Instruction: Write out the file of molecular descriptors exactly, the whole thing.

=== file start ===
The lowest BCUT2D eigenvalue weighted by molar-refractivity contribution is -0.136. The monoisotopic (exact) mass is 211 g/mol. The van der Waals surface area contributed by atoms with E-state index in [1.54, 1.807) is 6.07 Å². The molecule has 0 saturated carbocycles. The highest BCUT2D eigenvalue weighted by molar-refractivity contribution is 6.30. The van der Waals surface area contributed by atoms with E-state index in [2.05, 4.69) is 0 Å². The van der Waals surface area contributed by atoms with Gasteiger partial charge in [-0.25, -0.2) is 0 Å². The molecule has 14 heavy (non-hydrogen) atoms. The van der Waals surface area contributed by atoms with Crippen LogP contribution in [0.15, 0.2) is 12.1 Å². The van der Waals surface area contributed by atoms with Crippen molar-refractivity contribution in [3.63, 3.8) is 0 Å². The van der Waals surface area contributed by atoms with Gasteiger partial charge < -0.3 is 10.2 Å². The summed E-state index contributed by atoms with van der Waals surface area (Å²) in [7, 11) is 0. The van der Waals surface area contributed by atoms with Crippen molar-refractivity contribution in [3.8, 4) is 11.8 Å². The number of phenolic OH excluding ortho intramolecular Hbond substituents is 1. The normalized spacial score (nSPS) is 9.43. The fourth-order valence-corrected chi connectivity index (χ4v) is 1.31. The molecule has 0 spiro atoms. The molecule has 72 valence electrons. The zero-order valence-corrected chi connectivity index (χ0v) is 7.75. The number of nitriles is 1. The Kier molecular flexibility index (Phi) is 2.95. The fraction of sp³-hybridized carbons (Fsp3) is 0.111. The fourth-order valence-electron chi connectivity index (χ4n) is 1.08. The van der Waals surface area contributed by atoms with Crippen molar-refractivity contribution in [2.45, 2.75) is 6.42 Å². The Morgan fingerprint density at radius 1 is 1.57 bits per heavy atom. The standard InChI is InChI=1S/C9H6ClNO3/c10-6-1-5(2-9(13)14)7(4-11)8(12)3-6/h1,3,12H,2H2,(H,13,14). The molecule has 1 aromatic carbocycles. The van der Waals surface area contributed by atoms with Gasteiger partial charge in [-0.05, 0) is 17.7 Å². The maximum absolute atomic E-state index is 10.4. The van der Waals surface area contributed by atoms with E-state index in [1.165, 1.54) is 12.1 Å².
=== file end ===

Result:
The lowest BCUT2D eigenvalue weighted by molar-refractivity contribution is -0.136. The monoisotopic (exact) mass is 211 g/mol. The van der Waals surface area contributed by atoms with E-state index in [1.54, 1.807) is 6.07 Å². The molecule has 0 saturated carbocycles. The highest BCUT2D eigenvalue weighted by molar-refractivity contribution is 6.30. The van der Waals surface area contributed by atoms with E-state index in [2.05, 4.69) is 0 Å². The van der Waals surface area contributed by atoms with Gasteiger partial charge in [-0.25, -0.2) is 0 Å². The molecule has 14 heavy (non-hydrogen) atoms. The van der Waals surface area contributed by atoms with Crippen LogP contribution in [0.15, 0.2) is 12.1 Å². The van der Waals surface area contributed by atoms with Crippen molar-refractivity contribution in [3.63, 3.8) is 0 Å². The van der Waals surface area contributed by atoms with Gasteiger partial charge < -0.3 is 10.2 Å². The summed E-state index contributed by atoms with van der Waals surface area (Å²) in [7, 11) is 0. The van der Waals surface area contributed by atoms with Crippen molar-refractivity contribution in [3.8, 4) is 11.8 Å². The number of phenolic OH excluding ortho intramolecular Hbond substituents is 1. The normalized spacial score (nSPS) is 9.43. The fourth-order valence-corrected chi connectivity index (χ4v) is 1.31. The molecule has 0 spiro atoms. The molecule has 72 valence electrons. The zero-order valence-corrected chi connectivity index (χ0v) is 7.75. The number of nitriles is 1. The Kier molecular flexibility index (Phi) is 2.95. The fraction of sp³-hybridized carbons (Fsp3) is 0.111. The fourth-order valence-electron chi connectivity index (χ4n) is 1.08. The van der Waals surface area contributed by atoms with Crippen molar-refractivity contribution in [2.45, 2.75) is 6.42 Å². The Morgan fingerprint density at radius 1 is 1.57 bits per heavy atom. The standard InChI is InChI=1S/C9H6ClNO3/c10-6-1-5(2-9(13)14)7(4-11)8(12)3-6/h1,3,12H,2H2,(H,13,14). The molecule has 1 aromatic carbocycles. The van der Waals surface area contributed by atoms with Gasteiger partial charge in [-0.05, 0) is 17.7 Å². The maximum absolute atomic E-state index is 10.4. The van der Waals surface area contributed by atoms with E-state index in [1.165, 1.54) is 12.1 Å².